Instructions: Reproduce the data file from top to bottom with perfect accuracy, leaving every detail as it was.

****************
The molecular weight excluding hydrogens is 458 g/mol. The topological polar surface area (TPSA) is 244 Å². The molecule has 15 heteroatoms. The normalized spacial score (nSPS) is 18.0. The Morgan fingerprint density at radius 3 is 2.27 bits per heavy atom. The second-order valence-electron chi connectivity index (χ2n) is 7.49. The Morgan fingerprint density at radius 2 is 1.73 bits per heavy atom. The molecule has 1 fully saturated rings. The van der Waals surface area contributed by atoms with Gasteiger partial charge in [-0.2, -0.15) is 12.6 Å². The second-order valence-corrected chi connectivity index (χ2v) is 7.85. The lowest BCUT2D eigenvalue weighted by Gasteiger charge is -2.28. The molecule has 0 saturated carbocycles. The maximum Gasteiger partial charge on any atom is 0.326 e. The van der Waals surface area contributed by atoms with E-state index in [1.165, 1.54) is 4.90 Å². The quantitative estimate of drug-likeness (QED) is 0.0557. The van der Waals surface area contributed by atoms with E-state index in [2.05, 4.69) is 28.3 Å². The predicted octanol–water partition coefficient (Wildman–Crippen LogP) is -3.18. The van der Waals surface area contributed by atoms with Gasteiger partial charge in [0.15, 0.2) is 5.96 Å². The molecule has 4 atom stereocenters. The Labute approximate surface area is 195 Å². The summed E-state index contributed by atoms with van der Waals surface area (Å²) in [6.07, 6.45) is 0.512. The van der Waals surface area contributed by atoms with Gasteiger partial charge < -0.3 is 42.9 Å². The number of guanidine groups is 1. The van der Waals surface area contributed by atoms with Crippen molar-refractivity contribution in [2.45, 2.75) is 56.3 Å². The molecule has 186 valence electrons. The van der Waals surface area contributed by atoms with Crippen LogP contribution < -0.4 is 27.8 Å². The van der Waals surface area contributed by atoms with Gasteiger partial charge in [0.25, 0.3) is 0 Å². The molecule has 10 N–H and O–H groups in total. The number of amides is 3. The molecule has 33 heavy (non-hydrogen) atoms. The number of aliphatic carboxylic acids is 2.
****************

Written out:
The molecular weight excluding hydrogens is 458 g/mol. The topological polar surface area (TPSA) is 244 Å². The molecule has 15 heteroatoms. The normalized spacial score (nSPS) is 18.0. The Morgan fingerprint density at radius 3 is 2.27 bits per heavy atom. The second-order valence-electron chi connectivity index (χ2n) is 7.49. The Morgan fingerprint density at radius 2 is 1.73 bits per heavy atom. The molecule has 1 fully saturated rings. The van der Waals surface area contributed by atoms with Gasteiger partial charge in [-0.2, -0.15) is 12.6 Å². The second-order valence-corrected chi connectivity index (χ2v) is 7.85. The lowest BCUT2D eigenvalue weighted by Gasteiger charge is -2.28. The molecule has 0 saturated carbocycles. The maximum Gasteiger partial charge on any atom is 0.326 e. The van der Waals surface area contributed by atoms with E-state index in [1.165, 1.54) is 4.90 Å². The quantitative estimate of drug-likeness (QED) is 0.0557. The van der Waals surface area contributed by atoms with E-state index in [2.05, 4.69) is 28.3 Å². The predicted octanol–water partition coefficient (Wildman–Crippen LogP) is -3.18. The van der Waals surface area contributed by atoms with Gasteiger partial charge in [0.15, 0.2) is 5.96 Å². The molecule has 4 atom stereocenters. The Labute approximate surface area is 195 Å². The summed E-state index contributed by atoms with van der Waals surface area (Å²) in [6.07, 6.45) is 0.512. The van der Waals surface area contributed by atoms with Gasteiger partial charge < -0.3 is 42.9 Å². The number of guanidine groups is 1. The van der Waals surface area contributed by atoms with Crippen molar-refractivity contribution in [2.45, 2.75) is 56.3 Å². The molecule has 186 valence electrons. The van der Waals surface area contributed by atoms with Crippen LogP contribution < -0.4 is 27.8 Å². The van der Waals surface area contributed by atoms with Gasteiger partial charge in [0.25, 0.3) is 0 Å². The molecule has 10 N–H and O–H groups in total. The number of amides is 3. The molecule has 33 heavy (non-hydrogen) atoms. The number of aliphatic carboxylic acids is 2.